Mosquito season is getting longer, experts say, and there’s reason to take precautions. A warming climate is bringing virus-carrying mosquitoes to New Jersey a week earlier this year (in April), and they’ll be staying a week longer (until October), according to NJ Spotlight. In addition to using insect repellent, residents should make sure to dump out containers with standing water (e.g. pet bowls, bird baths).

Lawmakers seek to cut ‘excess’ pharmacy charges

Last week, the state Senate unanimously approved a bill that would prohibit insurance companies and pharmacy benefit managers from charging prescription copayments that are higher than the cash price one would pay for that medication. The measure targets a scheme used by pharmacy benefit managers and insurers to limit what consumers can know about lower-price options, a strategy that, like gag orders, would be illegal under the bill. Now, the bill will move to the Assembly.

Second Rutgers student diagnosed with meningitis

In the last month, two students at Rutgers New Brunswick have been diagnosed with bacterial meningitis, a contagious and serious disease caused by various strains of meningococcal bacteria. It’s unclear whether the two cases are connected; public health officials are conducting tests.

Venezuelans in New Jersey watch, wait, and send home hope

Amid a rapidly-changing crisis in Venezuela, New Jersey residents with ties to the country are watching with hope and sending food and medication to family back home, Monsy Alvarado reports for the Record. “It’s a fight that we’ve been waiting for, for a really long time, and it’s the first step to begin to reconstruct and be the country we once were,’’ Lodi resident Angelica Gallardo, who moved to New Jersey from Venezuela eight years ago, told The Record.

New Jersey inching closer to retirement plan for private workers

The state Assembly passed a bill that, if signed by Gov. Phil Murphy, would implement a retirement savings plan program for private-sector workers. New Jerseyans working at companies with 25 or more employees would be automatically enrolled. The automatic-enrollment  requirement was criticized by the New Jersey Chamber of Commerce.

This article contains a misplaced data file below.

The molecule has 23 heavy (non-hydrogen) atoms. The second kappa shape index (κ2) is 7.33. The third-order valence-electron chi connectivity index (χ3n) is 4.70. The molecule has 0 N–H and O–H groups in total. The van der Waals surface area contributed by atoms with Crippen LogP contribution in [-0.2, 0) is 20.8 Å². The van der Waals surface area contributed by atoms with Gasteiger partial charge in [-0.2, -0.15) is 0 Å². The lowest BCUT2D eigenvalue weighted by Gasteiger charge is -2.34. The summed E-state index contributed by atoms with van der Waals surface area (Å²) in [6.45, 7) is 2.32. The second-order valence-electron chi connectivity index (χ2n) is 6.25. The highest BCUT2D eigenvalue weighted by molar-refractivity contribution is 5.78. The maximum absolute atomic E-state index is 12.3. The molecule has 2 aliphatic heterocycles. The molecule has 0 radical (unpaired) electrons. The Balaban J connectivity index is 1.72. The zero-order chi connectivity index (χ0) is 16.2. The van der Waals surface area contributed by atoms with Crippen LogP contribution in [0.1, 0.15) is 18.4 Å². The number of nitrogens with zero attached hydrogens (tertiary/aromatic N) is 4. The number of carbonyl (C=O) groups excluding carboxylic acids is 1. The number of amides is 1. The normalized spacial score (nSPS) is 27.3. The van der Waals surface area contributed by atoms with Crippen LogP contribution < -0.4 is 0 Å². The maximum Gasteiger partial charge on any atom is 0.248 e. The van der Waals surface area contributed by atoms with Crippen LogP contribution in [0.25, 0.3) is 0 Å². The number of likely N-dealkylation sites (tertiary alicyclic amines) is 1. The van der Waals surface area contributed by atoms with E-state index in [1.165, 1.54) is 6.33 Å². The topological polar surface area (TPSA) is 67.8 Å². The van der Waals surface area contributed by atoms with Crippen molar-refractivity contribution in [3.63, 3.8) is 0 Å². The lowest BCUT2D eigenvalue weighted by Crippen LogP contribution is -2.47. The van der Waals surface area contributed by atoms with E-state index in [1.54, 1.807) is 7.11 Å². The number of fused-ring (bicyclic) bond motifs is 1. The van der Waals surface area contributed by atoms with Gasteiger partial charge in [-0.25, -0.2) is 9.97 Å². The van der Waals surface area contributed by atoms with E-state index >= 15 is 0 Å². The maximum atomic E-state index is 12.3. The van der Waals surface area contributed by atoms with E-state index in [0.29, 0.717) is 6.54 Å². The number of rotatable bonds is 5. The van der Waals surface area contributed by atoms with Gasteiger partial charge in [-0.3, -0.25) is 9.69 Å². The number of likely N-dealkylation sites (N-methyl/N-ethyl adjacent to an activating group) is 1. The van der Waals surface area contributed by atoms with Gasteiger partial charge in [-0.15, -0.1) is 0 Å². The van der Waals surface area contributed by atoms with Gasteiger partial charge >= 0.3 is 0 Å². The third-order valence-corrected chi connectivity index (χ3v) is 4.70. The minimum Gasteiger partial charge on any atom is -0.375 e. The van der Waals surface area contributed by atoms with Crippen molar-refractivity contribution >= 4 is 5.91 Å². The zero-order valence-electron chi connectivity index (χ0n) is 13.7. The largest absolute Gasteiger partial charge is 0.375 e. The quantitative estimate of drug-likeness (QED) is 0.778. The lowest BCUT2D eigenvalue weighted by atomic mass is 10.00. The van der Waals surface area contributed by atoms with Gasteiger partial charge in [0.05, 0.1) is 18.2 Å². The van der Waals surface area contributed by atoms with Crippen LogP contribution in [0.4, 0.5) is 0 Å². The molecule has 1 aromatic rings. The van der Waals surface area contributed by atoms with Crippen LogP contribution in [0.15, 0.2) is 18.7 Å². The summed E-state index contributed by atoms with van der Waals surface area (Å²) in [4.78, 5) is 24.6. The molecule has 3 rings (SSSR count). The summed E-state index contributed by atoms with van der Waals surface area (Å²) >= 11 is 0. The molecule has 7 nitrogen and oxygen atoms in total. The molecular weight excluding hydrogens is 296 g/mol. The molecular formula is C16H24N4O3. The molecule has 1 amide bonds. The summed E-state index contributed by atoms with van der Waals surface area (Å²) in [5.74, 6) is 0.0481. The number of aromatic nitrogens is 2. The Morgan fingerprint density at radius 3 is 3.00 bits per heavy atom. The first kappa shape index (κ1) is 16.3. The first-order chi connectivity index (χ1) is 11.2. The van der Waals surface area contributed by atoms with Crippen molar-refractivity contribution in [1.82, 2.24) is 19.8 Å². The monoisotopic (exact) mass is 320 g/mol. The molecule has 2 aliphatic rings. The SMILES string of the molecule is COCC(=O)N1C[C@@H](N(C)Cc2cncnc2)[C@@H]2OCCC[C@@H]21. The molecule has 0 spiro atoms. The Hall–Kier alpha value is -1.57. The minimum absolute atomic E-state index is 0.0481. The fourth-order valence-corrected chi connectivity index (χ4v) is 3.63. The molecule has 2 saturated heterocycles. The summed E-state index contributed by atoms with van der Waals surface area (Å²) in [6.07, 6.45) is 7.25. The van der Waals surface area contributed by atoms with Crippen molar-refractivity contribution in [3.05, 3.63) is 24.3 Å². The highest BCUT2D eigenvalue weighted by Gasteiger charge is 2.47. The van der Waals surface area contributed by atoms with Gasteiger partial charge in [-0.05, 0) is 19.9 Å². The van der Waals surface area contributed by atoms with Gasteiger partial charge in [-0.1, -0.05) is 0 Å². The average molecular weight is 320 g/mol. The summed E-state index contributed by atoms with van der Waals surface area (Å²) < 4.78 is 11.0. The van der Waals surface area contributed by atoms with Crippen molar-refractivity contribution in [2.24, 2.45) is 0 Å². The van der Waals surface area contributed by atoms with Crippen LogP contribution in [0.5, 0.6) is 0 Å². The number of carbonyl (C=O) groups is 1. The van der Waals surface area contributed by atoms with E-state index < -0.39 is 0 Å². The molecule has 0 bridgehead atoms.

New Jersey residents rate quality of life at three-decade low

Monmouth University released an annual poll last week detailing what New Jerseyans think of their state. The director of Monmouth’s Polling Institute called it a “precipitous drop from any prior reading.” The opinion is split: for example, residents earning less than $50,000 per year rated the state 10 points higher (57 percent) than those making more than $50,000. The poll surveyed 604 people.

800 more car-charging stations coming statewide

There are currently 786 charging outlets for electric cars statewide. Thanks to $3.2 million in funding from the state’s settlement with Volkswagen, 827 new outlets will be installed soon. Officials announced the first round of electric charging stations funding ($10.8 million total) last week, with Jersey City and Hudson County making the list. The funds will be used to purchase and install outlets in 55 municipalities and counties, at NJ Transit train stations, public parking lots and garages, apartment and condominium complexes, car-share services, hotels, private companies, and nonprofit organizations.

The state will also spend $8 million to buy eight electric NJ Transit buses for the city of Camden, officials at the state Department of Environmental Protection said. The exact locations of the stations have not yet been determined. New Jersey currently has 786 charging outlets at 322 locations.

Wanaque Center leaders faulted in scathing report

The Wanaque Center for Nursing and Rehabilitation has announced it will “vigorously dispute” a federal report prepared by the Centers for Medicare and Medicaid Services that says the adenovirus outbreak that killed 11 children in its facility spread because the center didn’t react quickly enough, according to The Record. “I knew we had a problem after the fourth death,” a doctor told inspectors. It took over five more weeks — Nov. 12 — before the outbreak was controlled.

NJ Senate passes donor disclosure ‘dark money’ bill

The NJ Senate passed ‘dark money’ legislation that would require any 501(c)(4) group donating more than $3,000, and individuals contributing more than $10,000, to reveal themselves, and formally disclose their identities, according to NJTV News. New Direction New Jersey, for example, spent around $500,000 to promote Gov. Phil Murphy’s policy agenda. It’s hotly-contested legislation: the ACLU has threatened a lawsuit on free speech grounds. It was fast-tracked by Senate President Steve Sweeney in January. Now, it moves to the Assembly.